Were your peers aware of your previous success in Thailand?
I can remember getting recognised in my first year at drama college by a group of Thai students who were over visiting. They came running up to me wanting autographs and pictures and all my mates’ jaws hit the floor when I began talking to them in Thai. I had never mentioned all that I had done in Thailand to my friends even though I’d known them all for months. I learnt not to brag about anything on my return to England as people never really believed me anyway.
Do you enjoy the recognition that comes with celebrity?
While it’s nice to be recognised, it’s not why I do what I do. I would rather be recognised for my craft, than what I’m wearing and who I’m dating. Katharine Hepburn famously said, “never complain and never explain” and I’ve adopted this motto too. I don’t think there is anything to be gained from people knowing all about me. That’s why I’d never do a reality show, unless it was “Strictly Come Dancing” - I’d love to hit the dance floor and get to wear all the fab costumes.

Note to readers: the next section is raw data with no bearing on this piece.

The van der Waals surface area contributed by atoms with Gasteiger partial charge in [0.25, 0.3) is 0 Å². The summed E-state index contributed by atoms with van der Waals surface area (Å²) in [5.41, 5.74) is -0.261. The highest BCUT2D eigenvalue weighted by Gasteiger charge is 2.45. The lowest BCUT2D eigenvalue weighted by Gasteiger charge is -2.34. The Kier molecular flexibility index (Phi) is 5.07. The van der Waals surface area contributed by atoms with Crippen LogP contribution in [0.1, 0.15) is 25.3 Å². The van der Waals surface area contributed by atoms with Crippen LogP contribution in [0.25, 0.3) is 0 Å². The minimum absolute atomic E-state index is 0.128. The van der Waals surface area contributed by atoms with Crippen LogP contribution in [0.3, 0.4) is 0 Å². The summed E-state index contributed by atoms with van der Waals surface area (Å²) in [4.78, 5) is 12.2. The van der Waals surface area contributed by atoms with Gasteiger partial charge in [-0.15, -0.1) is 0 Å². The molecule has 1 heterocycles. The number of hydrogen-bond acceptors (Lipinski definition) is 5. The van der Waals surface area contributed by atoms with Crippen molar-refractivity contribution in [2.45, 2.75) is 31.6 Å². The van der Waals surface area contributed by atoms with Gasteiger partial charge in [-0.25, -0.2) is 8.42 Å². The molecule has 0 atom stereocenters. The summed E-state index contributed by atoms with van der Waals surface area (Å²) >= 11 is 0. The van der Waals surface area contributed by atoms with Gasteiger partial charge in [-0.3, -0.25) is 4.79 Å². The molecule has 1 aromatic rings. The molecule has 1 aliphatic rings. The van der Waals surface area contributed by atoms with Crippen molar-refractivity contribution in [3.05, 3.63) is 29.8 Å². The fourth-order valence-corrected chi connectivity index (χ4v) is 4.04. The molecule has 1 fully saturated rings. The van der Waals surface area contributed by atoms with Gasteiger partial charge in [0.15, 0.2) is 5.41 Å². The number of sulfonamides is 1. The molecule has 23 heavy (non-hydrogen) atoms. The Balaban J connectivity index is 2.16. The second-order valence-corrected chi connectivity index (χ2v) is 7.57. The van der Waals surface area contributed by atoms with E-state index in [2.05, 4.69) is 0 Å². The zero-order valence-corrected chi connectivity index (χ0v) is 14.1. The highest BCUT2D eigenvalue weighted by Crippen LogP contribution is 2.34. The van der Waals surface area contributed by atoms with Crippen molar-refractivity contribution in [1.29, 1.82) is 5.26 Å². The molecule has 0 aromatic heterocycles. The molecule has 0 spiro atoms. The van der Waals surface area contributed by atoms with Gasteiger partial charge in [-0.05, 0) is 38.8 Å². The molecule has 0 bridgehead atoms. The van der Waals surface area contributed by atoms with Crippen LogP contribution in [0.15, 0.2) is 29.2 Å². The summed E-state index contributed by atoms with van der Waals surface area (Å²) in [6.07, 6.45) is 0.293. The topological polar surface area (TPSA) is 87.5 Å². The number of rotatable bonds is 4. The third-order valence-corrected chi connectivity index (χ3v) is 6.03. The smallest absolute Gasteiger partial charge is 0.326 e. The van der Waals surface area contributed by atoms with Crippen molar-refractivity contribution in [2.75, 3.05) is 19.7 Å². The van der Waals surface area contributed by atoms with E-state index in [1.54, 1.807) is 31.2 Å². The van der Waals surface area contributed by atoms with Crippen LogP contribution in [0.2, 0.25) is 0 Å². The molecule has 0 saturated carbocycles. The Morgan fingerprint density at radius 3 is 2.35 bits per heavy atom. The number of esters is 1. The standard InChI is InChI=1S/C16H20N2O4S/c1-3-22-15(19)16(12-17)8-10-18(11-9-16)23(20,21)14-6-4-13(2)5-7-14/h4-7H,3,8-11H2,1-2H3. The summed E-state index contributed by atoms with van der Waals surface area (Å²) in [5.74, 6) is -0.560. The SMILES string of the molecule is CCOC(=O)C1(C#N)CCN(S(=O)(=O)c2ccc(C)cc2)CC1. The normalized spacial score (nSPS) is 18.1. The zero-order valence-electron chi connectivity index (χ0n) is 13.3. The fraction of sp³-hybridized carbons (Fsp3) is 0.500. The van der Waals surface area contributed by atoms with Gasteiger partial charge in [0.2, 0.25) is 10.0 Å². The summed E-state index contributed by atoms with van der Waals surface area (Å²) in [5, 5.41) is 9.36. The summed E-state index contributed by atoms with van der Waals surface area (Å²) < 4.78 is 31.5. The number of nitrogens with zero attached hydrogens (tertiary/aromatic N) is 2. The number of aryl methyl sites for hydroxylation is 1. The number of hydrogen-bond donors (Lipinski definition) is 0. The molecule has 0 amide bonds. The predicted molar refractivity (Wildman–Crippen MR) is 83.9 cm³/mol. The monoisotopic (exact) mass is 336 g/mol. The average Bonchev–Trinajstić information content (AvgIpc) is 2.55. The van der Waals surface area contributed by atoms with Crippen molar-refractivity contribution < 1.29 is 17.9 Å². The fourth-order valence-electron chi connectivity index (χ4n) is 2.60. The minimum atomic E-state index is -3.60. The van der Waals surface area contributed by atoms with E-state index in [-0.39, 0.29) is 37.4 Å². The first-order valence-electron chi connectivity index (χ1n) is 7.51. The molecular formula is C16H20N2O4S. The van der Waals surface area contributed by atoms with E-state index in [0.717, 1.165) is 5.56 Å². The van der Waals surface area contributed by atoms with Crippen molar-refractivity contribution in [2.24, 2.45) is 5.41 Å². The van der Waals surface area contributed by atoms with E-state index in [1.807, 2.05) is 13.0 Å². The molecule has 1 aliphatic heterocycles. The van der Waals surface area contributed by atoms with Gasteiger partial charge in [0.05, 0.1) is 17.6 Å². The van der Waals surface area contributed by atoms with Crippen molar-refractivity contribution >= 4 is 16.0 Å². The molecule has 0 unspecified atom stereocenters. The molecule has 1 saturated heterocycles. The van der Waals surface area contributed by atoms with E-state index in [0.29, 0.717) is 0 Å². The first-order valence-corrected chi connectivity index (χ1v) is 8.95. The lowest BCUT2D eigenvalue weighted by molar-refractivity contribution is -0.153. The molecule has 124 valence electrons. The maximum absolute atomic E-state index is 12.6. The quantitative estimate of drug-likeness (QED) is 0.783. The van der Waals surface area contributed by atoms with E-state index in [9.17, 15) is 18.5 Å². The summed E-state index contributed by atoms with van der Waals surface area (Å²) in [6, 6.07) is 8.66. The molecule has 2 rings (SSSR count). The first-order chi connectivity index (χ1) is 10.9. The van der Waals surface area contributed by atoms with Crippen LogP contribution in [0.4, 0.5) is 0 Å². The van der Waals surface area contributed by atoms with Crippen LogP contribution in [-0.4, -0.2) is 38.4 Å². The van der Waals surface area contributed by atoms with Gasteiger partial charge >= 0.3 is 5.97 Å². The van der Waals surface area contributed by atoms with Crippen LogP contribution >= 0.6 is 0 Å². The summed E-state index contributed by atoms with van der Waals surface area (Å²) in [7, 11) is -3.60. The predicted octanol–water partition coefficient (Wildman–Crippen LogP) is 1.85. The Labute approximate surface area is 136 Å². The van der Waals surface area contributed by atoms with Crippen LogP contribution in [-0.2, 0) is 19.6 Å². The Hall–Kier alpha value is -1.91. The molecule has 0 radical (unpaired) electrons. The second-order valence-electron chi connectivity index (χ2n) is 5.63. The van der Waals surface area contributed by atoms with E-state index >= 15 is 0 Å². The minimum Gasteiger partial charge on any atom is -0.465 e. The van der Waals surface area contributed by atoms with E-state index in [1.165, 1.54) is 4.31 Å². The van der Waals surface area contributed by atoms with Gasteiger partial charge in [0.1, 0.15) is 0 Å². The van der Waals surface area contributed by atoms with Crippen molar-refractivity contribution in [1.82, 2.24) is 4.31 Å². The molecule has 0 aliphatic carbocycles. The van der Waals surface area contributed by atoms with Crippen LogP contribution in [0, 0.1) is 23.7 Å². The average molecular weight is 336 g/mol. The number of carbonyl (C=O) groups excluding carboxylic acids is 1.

You get a hard time over how you dress. How do you cope with this?
I think being in a soap like Hollyoaks where there are so many stunningly beautiful girls, that even though I’m only a size 12 I look much heavier than the rest of them, so I take stick over my weight and my sense of style. It has got to the stage that it doesn’t matter what I wear the press will slate it. I wore a dress to the Elton John party and I thought I looked good and then Fearne Cotton wore it the following week and while she got admiration, I got slated. The press love to make all soap stars the fodder of the fashion faux-pas. It probably doesn’t help me because my character, Cheryl, dresses so badly and tends to follow fashion trends to the extreme. Myself, I am quite quirky, for example, today I’m wearing a pair of snowflake print leggings with a yellow mini-skirt and black top. My style is a bit bohemian, rock chick and Lady Gaga is my icon!
Are you in a relationship at the moment?
Yes, he’s an actor too and we’ve been dating for a couple of years, but I don’t like to talk about him and try very hard to keep my private life just that, private.
When did you get your first break into acting in the UK?
I graduated age 20 and after trying to get some work in London, I decided to come home to Northern Ireland for a while and add to my acting portfolio. I knocked on every theatre door and my persistance paid off when I got the part of Candy in “One Flew Over the Cuckoo’s Nest” directed by Martin McSherry. I was playing the part alongside Roddy Lawlor, who I just love. Roddy is a great actor and he has always looked out for me ever since.